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Newsletter > September 2002 > "IN KANSAS – NO SOCIAL HOST LIABILITY"
IN KANSAS – NO SOCIAL HOST LIABILITY
Matthew Prime was a 19-year old pledge of Pi Kappa Alpha Fraternity at the University of Kansas. On Pledge Dad night, Prime consumed alcohol to the point that he lost consciousness. He was taken to the hospital where he was found to have a blood alcohol concentration of .294. He ultimately recovered, having suffered no permanent injuries. Prime sued the Chapter, the House Corporation, the National Fraternity, and five individual members of the Chapter, including his Pledge Dad. The trial court dismissed the local chapter and granted summary judgment in favor of the remaining defendants. On May 31, 2002, the Supreme Court of the State of Kansas1 put an end to Prime’s claims once and for all, unanimously upholding the Trial Court’s decisions in favor of all defendants.
On Pledge Dad night, Prime visited six rooms in the fraternity house, asking questions to determine who his Pledge Dad was. Alcohol was available in each room. Prime conceded he was not forced to drink and was told he didn’t have to drink. The closest anyone came to encouraging him to drink, according to the court, was that in one room he was told ”if you want to drink that would be fine because it will be the time of your life.” Prime claimed that he perceived that there was “peer pressure” to consume alcohol that night.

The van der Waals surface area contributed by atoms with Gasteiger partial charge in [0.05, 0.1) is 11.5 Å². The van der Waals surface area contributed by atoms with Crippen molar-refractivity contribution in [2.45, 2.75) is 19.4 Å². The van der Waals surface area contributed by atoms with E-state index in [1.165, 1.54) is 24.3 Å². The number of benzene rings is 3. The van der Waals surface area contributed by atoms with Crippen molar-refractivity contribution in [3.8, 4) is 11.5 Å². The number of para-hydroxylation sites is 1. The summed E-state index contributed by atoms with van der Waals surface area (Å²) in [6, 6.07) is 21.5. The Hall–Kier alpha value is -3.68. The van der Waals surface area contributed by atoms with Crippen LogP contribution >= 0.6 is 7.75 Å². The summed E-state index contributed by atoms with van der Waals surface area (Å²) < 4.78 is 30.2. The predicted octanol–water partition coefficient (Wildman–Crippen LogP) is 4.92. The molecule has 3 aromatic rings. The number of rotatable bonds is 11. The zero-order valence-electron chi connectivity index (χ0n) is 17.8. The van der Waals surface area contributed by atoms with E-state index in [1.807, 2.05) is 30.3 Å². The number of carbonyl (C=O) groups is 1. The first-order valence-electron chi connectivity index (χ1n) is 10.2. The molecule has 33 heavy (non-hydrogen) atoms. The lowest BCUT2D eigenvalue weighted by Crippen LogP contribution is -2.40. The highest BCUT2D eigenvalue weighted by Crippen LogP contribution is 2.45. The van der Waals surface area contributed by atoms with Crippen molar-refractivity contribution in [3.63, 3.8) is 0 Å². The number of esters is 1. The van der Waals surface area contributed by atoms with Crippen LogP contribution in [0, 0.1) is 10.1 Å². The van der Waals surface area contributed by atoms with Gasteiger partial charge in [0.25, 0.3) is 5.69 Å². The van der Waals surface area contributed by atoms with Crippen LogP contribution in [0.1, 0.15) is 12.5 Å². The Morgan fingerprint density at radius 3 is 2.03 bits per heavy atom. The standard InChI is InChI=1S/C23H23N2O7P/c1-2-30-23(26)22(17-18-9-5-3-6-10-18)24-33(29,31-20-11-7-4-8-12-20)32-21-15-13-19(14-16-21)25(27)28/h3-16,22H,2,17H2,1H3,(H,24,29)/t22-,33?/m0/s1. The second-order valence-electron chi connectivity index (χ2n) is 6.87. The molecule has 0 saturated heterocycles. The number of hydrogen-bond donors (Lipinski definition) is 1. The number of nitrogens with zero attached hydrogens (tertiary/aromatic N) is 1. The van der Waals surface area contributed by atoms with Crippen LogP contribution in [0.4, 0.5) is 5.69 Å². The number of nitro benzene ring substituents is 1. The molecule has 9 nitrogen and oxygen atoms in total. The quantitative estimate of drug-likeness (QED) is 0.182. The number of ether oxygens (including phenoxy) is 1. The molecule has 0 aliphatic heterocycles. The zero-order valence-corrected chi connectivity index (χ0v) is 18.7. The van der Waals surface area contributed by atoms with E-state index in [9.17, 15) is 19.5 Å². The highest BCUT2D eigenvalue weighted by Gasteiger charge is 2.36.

In the last room, where Prime only spent five minutes, Brian Harper, who was Prime’s Pledge Dad, gave Prime a bottle of Mad Dog 20/20, the traditional gift Pledge Dads in the Chapter gave to their Pledge Sons. Prime and his Pledge Dad went downstairs to join other fraternity members and pledges in singing fraternity songs. The Pledge Dad shortly went back to his room to study for a test the following morning, but at approximately 1:00 a.m. the Pledge Dad returned to the Chapter living room and found Prime passed out. The Pledge Dad and two other fraternity members took Prime to the hospital.
The court made short work of Prime’s claims against the Chapter finding that under Kansas law the Chapter was an unincorporated association which could neither sue nor be sued. The Supreme Court of Kansas spent most of its review on analyzing the claims against the five individual defendants. The court took pains to note that there was no undue pressure brought on Prime to consume alcohol. It noted that in cases from other jurisdictions where liability was imposed on those who supplied alcohol to minors, there were strong elements of coercion “not present in this case” and relied heavily on the fact that Prime was repeatedly told he was not required to consume alcoholic beverages.